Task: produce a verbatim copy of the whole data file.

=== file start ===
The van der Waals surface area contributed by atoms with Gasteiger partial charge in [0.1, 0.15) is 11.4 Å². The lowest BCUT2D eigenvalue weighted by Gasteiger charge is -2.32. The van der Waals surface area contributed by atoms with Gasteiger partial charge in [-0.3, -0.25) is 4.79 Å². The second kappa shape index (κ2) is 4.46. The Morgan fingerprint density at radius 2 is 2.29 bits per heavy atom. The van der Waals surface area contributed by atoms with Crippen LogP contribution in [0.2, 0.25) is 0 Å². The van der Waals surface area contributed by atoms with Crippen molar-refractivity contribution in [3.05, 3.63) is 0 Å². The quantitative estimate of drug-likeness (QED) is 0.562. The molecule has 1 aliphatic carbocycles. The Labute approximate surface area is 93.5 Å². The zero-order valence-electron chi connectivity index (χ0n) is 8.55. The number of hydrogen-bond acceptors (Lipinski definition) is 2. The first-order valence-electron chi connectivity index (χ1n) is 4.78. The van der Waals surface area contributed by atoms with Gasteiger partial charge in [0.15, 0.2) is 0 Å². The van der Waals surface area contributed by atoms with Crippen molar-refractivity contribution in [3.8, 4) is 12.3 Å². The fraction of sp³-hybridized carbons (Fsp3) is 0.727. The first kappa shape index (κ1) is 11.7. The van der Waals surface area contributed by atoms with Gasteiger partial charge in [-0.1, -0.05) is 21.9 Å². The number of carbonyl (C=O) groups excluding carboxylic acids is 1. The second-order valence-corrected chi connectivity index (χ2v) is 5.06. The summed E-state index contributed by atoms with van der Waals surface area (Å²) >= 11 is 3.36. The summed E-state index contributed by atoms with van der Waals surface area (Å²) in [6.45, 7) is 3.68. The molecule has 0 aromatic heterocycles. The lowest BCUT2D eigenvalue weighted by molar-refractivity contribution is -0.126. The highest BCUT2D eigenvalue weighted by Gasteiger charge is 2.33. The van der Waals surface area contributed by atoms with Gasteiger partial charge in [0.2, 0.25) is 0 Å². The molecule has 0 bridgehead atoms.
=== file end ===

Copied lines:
The van der Waals surface area contributed by atoms with Gasteiger partial charge in [0.1, 0.15) is 11.4 Å². The lowest BCUT2D eigenvalue weighted by Gasteiger charge is -2.32. The van der Waals surface area contributed by atoms with Gasteiger partial charge in [-0.3, -0.25) is 4.79 Å². The second kappa shape index (κ2) is 4.46. The Morgan fingerprint density at radius 2 is 2.29 bits per heavy atom. The van der Waals surface area contributed by atoms with Crippen LogP contribution in [0.2, 0.25) is 0 Å². The van der Waals surface area contributed by atoms with Crippen molar-refractivity contribution in [3.05, 3.63) is 0 Å². The quantitative estimate of drug-likeness (QED) is 0.562. The molecule has 1 aliphatic carbocycles. The Labute approximate surface area is 93.5 Å². The zero-order valence-electron chi connectivity index (χ0n) is 8.55. The number of hydrogen-bond acceptors (Lipinski definition) is 2. The first-order valence-electron chi connectivity index (χ1n) is 4.78. The van der Waals surface area contributed by atoms with Gasteiger partial charge in [0.15, 0.2) is 0 Å². The van der Waals surface area contributed by atoms with Crippen molar-refractivity contribution in [3.8, 4) is 12.3 Å². The fraction of sp³-hybridized carbons (Fsp3) is 0.727. The first kappa shape index (κ1) is 11.7. The van der Waals surface area contributed by atoms with Gasteiger partial charge in [-0.1, -0.05) is 21.9 Å². The number of carbonyl (C=O) groups excluding carboxylic acids is 1. The second-order valence-corrected chi connectivity index (χ2v) is 5.06. The summed E-state index contributed by atoms with van der Waals surface area (Å²) >= 11 is 3.36. The summed E-state index contributed by atoms with van der Waals surface area (Å²) in [6.45, 7) is 3.68. The molecule has 0 aromatic heterocycles. The lowest BCUT2D eigenvalue weighted by molar-refractivity contribution is -0.126. The highest BCUT2D eigenvalue weighted by Gasteiger charge is 2.33. The van der Waals surface area contributed by atoms with Gasteiger partial charge in [0.2, 0.25) is 0 Å². The molecule has 0 bridgehead atoms.